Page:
April 1, 2019
India has become a leading destination for high-end diagnostic services with large investment into diagnostic facilities offering a growing market for equipment manufacturers
India’s healthcare industry, well known for being highly advanced and cost-effective, is one of the fastest growing sectors and in the coming decade it is expected to reach US$372 billion
Medical treatment in India is touted to see steady development amid plans to increase total national health expenditure to 2.5 per cent of GDP by 2025 from the current 1.15 per cent
Since the diagnostic industry is still at a fairly nascent stage, healthcare service providers with established practice are encouraged to take the lead and set up centres in tier II and III cities
As per the latest UN data, India’s population in 2019 is around 1,350,438,098 people. Almost 73% of this current population lives in 638,000 non urban geographies that dot the length and breadth of the country, including its 26 tier II cities, 33 tier III cities and over 5,000 tier IV towns. A mere 27% of the population lives in tier I India.
Dichotomy lies in the fact that while 73% of India lives in its smaller towns and villages, 80% of the country’s avant grade healthcare delivery establishments are located in its tier 1 cities.
Reasons may have been justified in the past, but India’s present government has realised the huge need to overhaul the system. Rollout of the world’s largest healthcare program titled Ayushman Bharat is a step in this direction. To support this mega program, the government is creating an encouraging environment to establish much needed support services such as diagnostic and preventive healthcare services in the smaller cities and towns of India.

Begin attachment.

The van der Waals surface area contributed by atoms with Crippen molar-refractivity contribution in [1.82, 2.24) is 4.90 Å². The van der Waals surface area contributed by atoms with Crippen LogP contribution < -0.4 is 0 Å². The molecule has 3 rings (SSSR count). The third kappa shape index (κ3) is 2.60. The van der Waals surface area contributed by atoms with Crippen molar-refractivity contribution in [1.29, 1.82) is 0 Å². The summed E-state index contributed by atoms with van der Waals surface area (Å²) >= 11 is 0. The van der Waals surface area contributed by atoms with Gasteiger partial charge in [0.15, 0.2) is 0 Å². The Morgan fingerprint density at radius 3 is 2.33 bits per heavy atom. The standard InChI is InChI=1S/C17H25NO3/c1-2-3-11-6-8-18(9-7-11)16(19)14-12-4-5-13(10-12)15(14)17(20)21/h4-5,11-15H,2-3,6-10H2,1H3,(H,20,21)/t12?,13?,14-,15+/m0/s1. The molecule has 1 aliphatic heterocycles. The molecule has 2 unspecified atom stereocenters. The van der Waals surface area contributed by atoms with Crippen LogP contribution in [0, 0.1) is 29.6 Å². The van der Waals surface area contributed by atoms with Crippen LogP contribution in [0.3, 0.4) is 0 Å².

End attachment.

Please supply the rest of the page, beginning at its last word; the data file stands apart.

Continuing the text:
In recent years, repeated reports by WHO and other domestic health industry bodies have raised awareness of the huge gap in critical aspects of healthcare in India’s smaller cities and towns. While primary healthcare and maternal healthcare – both critical for a developing nation, were given much focus, areas such as diagnostic services, preventive health screening, neo-natal care, geriatric care, organ transplant, healthcare-at-home, etc were uncommon in non-metros. Patients were required to travel to the big cities for better access to diagnostic and specialty health services.
Today, better education, greater demand for services and products, rising awareness through the digital medium, greater exposure to the outside world, financial inclusion, and rising income levels among the middle class in these geographies is changing the health services landscape.
With health being a high involvement area, and the market being huge, healthcare is one of the fastest-growing industries in the country. India’s healthcare industry is slated to reach US$ 372bn by 2022. The diagnostic market alone is expected to grow to USD32 billion by 2022. India has become a leading destination for high-end diagnostic services with large capital investment for advanced diagnostic facilities.
It is but obvious that opportunities in this industry are immense.